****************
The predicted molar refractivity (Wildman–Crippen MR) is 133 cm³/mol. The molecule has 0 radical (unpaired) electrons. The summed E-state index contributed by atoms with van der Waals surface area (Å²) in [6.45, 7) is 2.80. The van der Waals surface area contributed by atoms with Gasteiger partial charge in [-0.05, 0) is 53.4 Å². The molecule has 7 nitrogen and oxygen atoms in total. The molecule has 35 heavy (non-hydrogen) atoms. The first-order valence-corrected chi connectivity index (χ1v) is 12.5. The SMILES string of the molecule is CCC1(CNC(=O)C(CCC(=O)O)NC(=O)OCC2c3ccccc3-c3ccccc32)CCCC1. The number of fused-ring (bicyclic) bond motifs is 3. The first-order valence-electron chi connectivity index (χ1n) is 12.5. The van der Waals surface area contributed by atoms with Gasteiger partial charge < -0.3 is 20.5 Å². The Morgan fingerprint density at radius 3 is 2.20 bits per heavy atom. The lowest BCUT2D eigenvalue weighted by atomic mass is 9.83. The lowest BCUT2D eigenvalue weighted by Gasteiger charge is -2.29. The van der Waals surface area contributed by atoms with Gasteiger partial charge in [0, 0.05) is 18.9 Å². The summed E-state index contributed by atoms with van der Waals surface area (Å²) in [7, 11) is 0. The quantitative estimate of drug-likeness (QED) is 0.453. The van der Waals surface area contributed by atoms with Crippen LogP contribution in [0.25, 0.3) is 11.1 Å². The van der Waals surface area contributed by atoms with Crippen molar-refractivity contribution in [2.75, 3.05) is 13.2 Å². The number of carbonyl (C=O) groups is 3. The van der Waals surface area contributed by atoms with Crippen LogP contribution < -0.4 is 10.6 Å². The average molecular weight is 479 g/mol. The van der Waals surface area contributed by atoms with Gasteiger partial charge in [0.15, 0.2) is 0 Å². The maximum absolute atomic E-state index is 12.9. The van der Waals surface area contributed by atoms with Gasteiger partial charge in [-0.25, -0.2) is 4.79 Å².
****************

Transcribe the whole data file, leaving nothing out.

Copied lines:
The predicted molar refractivity (Wildman–Crippen MR) is 133 cm³/mol. The molecule has 0 radical (unpaired) electrons. The summed E-state index contributed by atoms with van der Waals surface area (Å²) in [6.45, 7) is 2.80. The van der Waals surface area contributed by atoms with Gasteiger partial charge in [-0.05, 0) is 53.4 Å². The molecule has 7 nitrogen and oxygen atoms in total. The molecule has 35 heavy (non-hydrogen) atoms. The first-order valence-corrected chi connectivity index (χ1v) is 12.5. The SMILES string of the molecule is CCC1(CNC(=O)C(CCC(=O)O)NC(=O)OCC2c3ccccc3-c3ccccc32)CCCC1. The number of fused-ring (bicyclic) bond motifs is 3. The first-order valence-electron chi connectivity index (χ1n) is 12.5. The van der Waals surface area contributed by atoms with Gasteiger partial charge < -0.3 is 20.5 Å². The Morgan fingerprint density at radius 3 is 2.20 bits per heavy atom. The lowest BCUT2D eigenvalue weighted by atomic mass is 9.83. The lowest BCUT2D eigenvalue weighted by Gasteiger charge is -2.29. The van der Waals surface area contributed by atoms with Gasteiger partial charge in [0, 0.05) is 18.9 Å². The summed E-state index contributed by atoms with van der Waals surface area (Å²) in [7, 11) is 0. The quantitative estimate of drug-likeness (QED) is 0.453. The van der Waals surface area contributed by atoms with Crippen LogP contribution in [0.25, 0.3) is 11.1 Å². The van der Waals surface area contributed by atoms with Crippen molar-refractivity contribution in [2.75, 3.05) is 13.2 Å². The number of carbonyl (C=O) groups is 3. The van der Waals surface area contributed by atoms with Crippen LogP contribution < -0.4 is 10.6 Å². The average molecular weight is 479 g/mol. The van der Waals surface area contributed by atoms with Gasteiger partial charge in [0.15, 0.2) is 0 Å². The maximum absolute atomic E-state index is 12.9. The van der Waals surface area contributed by atoms with Gasteiger partial charge in [-0.25, -0.2) is 4.79 Å².